(1) Kenneth Schmitz did not have express or implied authority to enter into a contract on behalf of defendant.

(2) The Statute of Frauds applies.

(3) The amount in controversy exceeds $500, and the term sued upon exceeds one year.

(4) The instrument is not signed by defendant.

(5) The contract is invalid in respect to defendant.

Plaintiff appeals from this ruling, the following issues arising: if no authority existed, whether defendant ratified the contract so as to become bound by its terms, and even if defendant would otherwise be bound to the contract, whether the Statute of Frauds renders the contract unenforceable.


We need not consider defendant's contention that its employee who signed the contract lacked the proper authority at the time of signing to bind defendant corporation. Instead, we hold that corporate defendant, having ratified the contract, is bound by its terms.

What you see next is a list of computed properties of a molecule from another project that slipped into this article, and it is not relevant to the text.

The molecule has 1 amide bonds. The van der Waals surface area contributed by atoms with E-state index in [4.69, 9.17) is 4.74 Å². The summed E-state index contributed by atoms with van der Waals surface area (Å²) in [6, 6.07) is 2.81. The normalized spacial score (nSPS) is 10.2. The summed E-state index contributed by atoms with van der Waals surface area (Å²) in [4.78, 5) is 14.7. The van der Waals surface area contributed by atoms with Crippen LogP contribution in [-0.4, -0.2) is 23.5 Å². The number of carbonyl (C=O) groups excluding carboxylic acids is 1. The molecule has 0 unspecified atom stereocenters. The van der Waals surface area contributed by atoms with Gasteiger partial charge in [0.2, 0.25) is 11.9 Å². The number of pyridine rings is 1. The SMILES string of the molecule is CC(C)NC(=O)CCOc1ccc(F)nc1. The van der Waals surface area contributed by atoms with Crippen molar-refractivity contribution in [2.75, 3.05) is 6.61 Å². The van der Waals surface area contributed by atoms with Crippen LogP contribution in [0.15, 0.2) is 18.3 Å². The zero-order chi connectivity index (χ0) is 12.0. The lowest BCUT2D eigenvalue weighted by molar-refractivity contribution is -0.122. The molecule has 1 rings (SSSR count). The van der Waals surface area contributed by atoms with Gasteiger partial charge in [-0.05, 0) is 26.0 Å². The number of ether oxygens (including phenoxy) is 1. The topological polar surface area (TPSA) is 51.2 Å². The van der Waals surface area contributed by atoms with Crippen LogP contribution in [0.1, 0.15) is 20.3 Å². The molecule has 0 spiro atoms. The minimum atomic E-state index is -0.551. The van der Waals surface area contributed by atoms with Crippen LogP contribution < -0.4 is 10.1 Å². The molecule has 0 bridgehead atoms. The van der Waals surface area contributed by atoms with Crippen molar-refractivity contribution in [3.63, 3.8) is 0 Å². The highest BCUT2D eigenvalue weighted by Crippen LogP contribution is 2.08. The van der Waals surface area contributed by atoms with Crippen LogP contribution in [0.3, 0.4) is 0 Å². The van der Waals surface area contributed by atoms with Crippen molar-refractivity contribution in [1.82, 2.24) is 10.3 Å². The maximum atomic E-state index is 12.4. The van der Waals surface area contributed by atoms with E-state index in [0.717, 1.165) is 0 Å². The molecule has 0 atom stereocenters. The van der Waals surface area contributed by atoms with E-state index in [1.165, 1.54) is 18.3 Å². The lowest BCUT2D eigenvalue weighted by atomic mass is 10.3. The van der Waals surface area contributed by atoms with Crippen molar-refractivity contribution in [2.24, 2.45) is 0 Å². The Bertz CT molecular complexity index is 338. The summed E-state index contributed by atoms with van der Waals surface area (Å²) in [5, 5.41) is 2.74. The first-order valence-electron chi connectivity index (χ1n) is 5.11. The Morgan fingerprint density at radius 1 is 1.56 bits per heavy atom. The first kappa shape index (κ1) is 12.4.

• 1-3 Ratification need not be express; it may be implied from the conduct of the parties. (American Car & Foundry Co. v. Industrial Com. (1929), 335 Ill. 322, 329, 167 N.E. 80, 83; Campbell v. Millar (1899), 84 Ill. App. 208, 217; Magid v. Drexel Nat. Bank (1947), 330 Ill. App. 486, 492, 71 N.E.2d 898, 900.) Illinois cases are clear that retaining the benefits is tantamount to ratification. (Williamson v. McCann & Co., Inc. (1954), 2 Ill. App.2d 42, 118 N.E.2d 42; Wing v. Lederer (1966), 77 Ill. App.2d 413, 418, 222 N.E.2d 535, 538; Ault v. Associates Discount Corp. (1963), 43 Ill. App.2d 409, 414, 193 N.E.2d 226, 228; Buford v. Chief, Park District Police (1960), 18 Ill.2d 265, 270, 164 N.E.2d 57, 60.) In Karetzkis v. Cosmopolitan National Bank (1962), 37 Ill. App.2d 484, 490-91, 186 N.E.2d 72, 75, this court stated: